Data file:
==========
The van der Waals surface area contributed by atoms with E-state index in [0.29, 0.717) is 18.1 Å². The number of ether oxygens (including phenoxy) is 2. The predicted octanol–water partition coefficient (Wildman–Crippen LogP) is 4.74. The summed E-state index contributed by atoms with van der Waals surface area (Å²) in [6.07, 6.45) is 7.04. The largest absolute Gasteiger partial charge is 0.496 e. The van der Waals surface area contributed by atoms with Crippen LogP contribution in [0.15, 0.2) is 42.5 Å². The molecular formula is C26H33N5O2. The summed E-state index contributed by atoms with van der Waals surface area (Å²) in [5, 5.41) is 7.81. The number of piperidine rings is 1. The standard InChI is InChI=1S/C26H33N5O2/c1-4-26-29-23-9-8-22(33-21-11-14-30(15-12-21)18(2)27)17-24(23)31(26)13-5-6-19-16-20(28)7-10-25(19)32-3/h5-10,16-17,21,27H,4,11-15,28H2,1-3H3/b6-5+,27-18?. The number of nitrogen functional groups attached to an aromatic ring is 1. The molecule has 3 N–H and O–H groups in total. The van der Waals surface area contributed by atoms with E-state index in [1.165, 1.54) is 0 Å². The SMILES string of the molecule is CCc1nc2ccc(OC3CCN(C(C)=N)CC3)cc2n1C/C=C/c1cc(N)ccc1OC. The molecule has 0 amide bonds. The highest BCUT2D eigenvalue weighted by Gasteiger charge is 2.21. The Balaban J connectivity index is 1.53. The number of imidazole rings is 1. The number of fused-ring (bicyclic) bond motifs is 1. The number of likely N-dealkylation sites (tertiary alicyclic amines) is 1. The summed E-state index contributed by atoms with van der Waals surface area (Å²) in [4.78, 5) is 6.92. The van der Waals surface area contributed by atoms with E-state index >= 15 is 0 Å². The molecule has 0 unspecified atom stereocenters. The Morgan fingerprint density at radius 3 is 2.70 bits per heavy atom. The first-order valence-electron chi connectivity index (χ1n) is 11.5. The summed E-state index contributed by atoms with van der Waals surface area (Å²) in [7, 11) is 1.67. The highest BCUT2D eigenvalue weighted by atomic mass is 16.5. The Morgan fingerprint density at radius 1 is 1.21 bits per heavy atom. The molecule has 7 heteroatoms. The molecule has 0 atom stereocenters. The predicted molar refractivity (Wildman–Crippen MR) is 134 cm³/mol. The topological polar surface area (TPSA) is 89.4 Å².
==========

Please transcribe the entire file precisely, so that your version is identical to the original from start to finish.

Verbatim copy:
The van der Waals surface area contributed by atoms with E-state index in [0.29, 0.717) is 18.1 Å². The number of ether oxygens (including phenoxy) is 2. The predicted octanol–water partition coefficient (Wildman–Crippen LogP) is 4.74. The summed E-state index contributed by atoms with van der Waals surface area (Å²) in [6.07, 6.45) is 7.04. The largest absolute Gasteiger partial charge is 0.496 e. The van der Waals surface area contributed by atoms with Crippen LogP contribution in [0.15, 0.2) is 42.5 Å². The molecular formula is C26H33N5O2. The summed E-state index contributed by atoms with van der Waals surface area (Å²) in [5, 5.41) is 7.81. The number of piperidine rings is 1. The standard InChI is InChI=1S/C26H33N5O2/c1-4-26-29-23-9-8-22(33-21-11-14-30(15-12-21)18(2)27)17-24(23)31(26)13-5-6-19-16-20(28)7-10-25(19)32-3/h5-10,16-17,21,27H,4,11-15,28H2,1-3H3/b6-5+,27-18?. The number of nitrogen functional groups attached to an aromatic ring is 1. The molecule has 3 N–H and O–H groups in total. The van der Waals surface area contributed by atoms with E-state index in [1.165, 1.54) is 0 Å². The SMILES string of the molecule is CCc1nc2ccc(OC3CCN(C(C)=N)CC3)cc2n1C/C=C/c1cc(N)ccc1OC. The molecule has 0 amide bonds. The highest BCUT2D eigenvalue weighted by Gasteiger charge is 2.21. The Balaban J connectivity index is 1.53. The number of imidazole rings is 1. The number of fused-ring (bicyclic) bond motifs is 1. The number of likely N-dealkylation sites (tertiary alicyclic amines) is 1. The summed E-state index contributed by atoms with van der Waals surface area (Å²) in [4.78, 5) is 6.92. The van der Waals surface area contributed by atoms with E-state index >= 15 is 0 Å². The molecule has 0 unspecified atom stereocenters. The Morgan fingerprint density at radius 3 is 2.70 bits per heavy atom. The first-order valence-electron chi connectivity index (χ1n) is 11.5. The summed E-state index contributed by atoms with van der Waals surface area (Å²) in [7, 11) is 1.67. The highest BCUT2D eigenvalue weighted by atomic mass is 16.5. The Morgan fingerprint density at radius 1 is 1.21 bits per heavy atom. The molecule has 7 heteroatoms. The molecule has 0 atom stereocenters. The predicted molar refractivity (Wildman–Crippen MR) is 134 cm³/mol. The topological polar surface area (TPSA) is 89.4 Å².